Life in the Rocky Mountains is frequently extreme as blizzards, baking sun, and fires alternate with the seasons. But fire tsunamis? Those aren’t normal.
On Thursday, one observer described a “tsunami” of flames overnight at the Spring Creek fire near La Veta in the south-central part of the state. And you can’t stop tsunamis.
“It was a perfect firestorm,” Ben Brack, incident commander for the Spring Creek fire, told the Denver Post. “You can imagine standing in front of a tsunami or tornado and trying to stop it from destroying homes. A human response is ineffective.”
Pyrocumulus clouds, a sure indicator of intense heat release from wildfire, were clearly visible from 100 miles away. The fire is just five percent contained and covers more than 100,000 acres — larger than the city limits of Denver — making it the third-largest wildfire in state history.
A 300-foot tower of flames wiped out an entire subdivision, according to the Post. Officials aren’t yet sure how many homes were torched overnight (they’re too busy fighting the fire to count), but the latest available number is in the hundreds. No one has been injured or killed so far.
The official term for the hellish meteorological event that hit La Veta is a “firestorm,” a self-propelling explosion of flame generated by strong and gusty winds from a particularly intense fire over extremely dry terrain. When a fire gets hot enough, it can generate its own weather conditions and wind speeds can approach hurricane force, drying out the surrounding land. In just a few hours on Wednesday night, the Spring Creek fire swelled by nearly 20,000 acres, with airborne sparks igniting new fires nearly one mile downwind.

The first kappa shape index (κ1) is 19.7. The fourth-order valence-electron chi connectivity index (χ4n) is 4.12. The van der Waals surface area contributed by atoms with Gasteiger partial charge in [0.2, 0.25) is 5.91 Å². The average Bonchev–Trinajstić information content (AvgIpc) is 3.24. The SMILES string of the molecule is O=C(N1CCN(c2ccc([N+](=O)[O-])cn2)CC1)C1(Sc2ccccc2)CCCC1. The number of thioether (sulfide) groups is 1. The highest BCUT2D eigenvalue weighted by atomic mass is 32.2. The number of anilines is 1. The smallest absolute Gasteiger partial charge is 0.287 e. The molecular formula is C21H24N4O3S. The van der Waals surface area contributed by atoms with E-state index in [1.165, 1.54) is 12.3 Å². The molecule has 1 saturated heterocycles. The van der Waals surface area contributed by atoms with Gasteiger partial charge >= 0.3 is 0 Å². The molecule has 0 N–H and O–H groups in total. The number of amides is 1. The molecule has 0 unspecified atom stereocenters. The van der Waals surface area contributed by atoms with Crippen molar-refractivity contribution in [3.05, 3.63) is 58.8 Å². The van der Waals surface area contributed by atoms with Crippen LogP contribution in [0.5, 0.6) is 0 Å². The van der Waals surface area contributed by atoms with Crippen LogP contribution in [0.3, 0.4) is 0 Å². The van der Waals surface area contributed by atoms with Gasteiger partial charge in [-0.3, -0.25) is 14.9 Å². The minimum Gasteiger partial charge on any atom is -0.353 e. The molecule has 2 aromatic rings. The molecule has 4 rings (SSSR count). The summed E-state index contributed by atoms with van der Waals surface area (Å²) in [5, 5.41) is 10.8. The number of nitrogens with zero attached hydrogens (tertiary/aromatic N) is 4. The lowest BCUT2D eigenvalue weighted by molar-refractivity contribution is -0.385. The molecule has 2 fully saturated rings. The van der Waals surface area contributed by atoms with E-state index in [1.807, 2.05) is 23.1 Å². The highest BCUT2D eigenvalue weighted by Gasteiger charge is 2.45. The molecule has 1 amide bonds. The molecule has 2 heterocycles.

Months of unusually dry and warm weather have combined to push Colorado’s fire risk to “historic levels,” leading the state to close millions of acres of public lands. Two-thirds of the state is in drought. It’s part of a pattern of intense fire dangercurrently plaguing most of the western United States, which is unlikely to fade anytime soon.
Fire is a natural part of ecosystems throughout the West, but what’s happening now is far from natural. There’s growing evidence that climate change is starting to create the conditions for more frequent firestorms.
In 2012, the most destructive wildfire in Colorado history swept through Colorado Springs, torching nearly 350 homes. In 2016, when a fast-moving wildfire destroyed more than 2,000 homes in Fort McMurray, Canada, it took 15 months to fully extinguish. Last year, in Santa Rosa, California, entire neighborhoods were erased.
Over the past two decades, more than 800 million of Colorado’s trees have been consumed by bugs — a phenomenon more common worldwide as warmer temperatures are helping plant-eating pests flourish in previously cool places. To top it off, this past winter was one of the warmest and driest ever recorded, “the stuff of nightmares,” according to local experts. Rivers are running at about half their normal levels, and the summer monsoon rains still haven’t arrived.
It’s clear that the state’s steady and transformative slide into a drier future has already begun. This week’s firestorm is terrifying proof.